Atticus is a very level-headed, unemotional man. He has the ability to see events and people from all angles, which makes him a very good attorney. After the trial, Mr. Ewell came up to him and spat in his face. Mr. Ewell was a tobacco chewer which means that all that tobacco juice went flying into his face. Even that didn't make him bitter. All he did was wipe his face off and later say, "I wish Bob Ewell wouldn't chew tobacco". Mr. Ewell threatened to kill him, and that frightened the children. They asked him to do something about it. Atticus just explained that they had to put themselves in Bob Ewell's shoes. "I destroyed his last shred of credibility at that trial" (pg 218). He explains to the children that ..."if spitting in my face and threatening me saved Mayella Ewell one extra beating, that's something I'll gladly take. He had to take it out on somebody." (pg 218)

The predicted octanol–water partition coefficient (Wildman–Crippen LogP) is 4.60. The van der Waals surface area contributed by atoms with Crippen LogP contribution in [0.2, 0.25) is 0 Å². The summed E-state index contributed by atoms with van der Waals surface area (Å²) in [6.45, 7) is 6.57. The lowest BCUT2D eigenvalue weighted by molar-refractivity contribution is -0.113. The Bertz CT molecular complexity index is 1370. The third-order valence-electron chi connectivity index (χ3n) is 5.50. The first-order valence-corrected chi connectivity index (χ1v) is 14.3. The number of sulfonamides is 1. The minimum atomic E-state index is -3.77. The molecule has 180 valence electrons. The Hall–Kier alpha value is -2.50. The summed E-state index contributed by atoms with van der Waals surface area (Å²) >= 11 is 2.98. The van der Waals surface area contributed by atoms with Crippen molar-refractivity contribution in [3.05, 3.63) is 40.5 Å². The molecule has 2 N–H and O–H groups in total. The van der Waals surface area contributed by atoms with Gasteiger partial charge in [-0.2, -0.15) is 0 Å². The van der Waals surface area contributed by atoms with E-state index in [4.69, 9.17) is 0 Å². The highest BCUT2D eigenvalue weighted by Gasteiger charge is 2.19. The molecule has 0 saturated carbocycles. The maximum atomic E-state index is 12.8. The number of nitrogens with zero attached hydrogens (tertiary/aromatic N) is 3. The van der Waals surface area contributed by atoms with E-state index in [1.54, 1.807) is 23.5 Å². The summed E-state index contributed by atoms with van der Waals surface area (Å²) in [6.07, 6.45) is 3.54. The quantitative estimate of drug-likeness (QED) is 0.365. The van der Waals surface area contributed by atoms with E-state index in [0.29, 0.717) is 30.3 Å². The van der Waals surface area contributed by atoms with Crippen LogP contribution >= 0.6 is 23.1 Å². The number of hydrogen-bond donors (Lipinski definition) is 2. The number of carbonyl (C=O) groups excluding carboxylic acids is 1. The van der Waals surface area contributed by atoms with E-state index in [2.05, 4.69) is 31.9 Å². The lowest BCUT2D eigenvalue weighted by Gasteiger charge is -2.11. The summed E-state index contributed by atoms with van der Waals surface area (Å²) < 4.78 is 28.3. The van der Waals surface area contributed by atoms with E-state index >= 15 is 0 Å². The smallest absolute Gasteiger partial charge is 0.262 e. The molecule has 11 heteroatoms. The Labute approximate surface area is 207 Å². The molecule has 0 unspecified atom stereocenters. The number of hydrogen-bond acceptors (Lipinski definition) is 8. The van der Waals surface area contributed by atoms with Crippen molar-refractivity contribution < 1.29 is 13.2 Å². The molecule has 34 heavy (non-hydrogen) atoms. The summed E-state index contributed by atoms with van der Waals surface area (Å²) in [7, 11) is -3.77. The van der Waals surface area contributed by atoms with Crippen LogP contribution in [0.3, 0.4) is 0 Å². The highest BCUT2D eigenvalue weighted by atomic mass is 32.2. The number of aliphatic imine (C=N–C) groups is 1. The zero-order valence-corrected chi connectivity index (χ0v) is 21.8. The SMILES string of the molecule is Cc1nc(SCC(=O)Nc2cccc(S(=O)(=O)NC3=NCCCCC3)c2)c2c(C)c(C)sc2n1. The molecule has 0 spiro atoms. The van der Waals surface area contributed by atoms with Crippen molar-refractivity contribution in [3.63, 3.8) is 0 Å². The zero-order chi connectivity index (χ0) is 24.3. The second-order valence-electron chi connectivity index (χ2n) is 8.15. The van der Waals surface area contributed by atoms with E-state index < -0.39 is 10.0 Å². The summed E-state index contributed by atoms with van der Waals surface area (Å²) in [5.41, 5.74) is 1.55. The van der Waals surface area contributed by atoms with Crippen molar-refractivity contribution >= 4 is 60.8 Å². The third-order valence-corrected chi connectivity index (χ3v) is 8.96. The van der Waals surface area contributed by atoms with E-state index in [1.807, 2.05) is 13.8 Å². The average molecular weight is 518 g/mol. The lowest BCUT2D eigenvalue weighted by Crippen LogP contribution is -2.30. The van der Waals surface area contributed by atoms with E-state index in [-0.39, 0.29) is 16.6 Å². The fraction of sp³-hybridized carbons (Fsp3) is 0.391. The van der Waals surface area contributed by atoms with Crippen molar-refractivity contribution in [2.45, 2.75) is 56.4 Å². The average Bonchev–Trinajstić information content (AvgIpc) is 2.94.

When the children ask him about the trial, Atticus assures them that nothing would happen to Tom Robinson until a higher court reviewed his case, and that Tom had a good chance of going free. Atticus truely believed this. Therefore he had no reason to feel bitter. He goes on to tell the children that he feels that a person should not be sentenced to death on circumstantial evidence. He also tells the children,
"In our courts, when it's a white man's word against a black man's, the white man always wins. They're ugly, but thoses are the facts of life." (pg 220)
He tells Jem and Scout that as they get older, they will see white men cheat black men every day of their lives. He tells them,
".....whenever a white man does that to a black man, no matter who he is, how rich he is, or how fine a family he comes from, that white man is trash." (pg 220)
There is no bitterness in this comment. It is just a statement of opinion. It has nothing to do with the trial --- it has to do with the general attitude of whites vs. blacks in the South.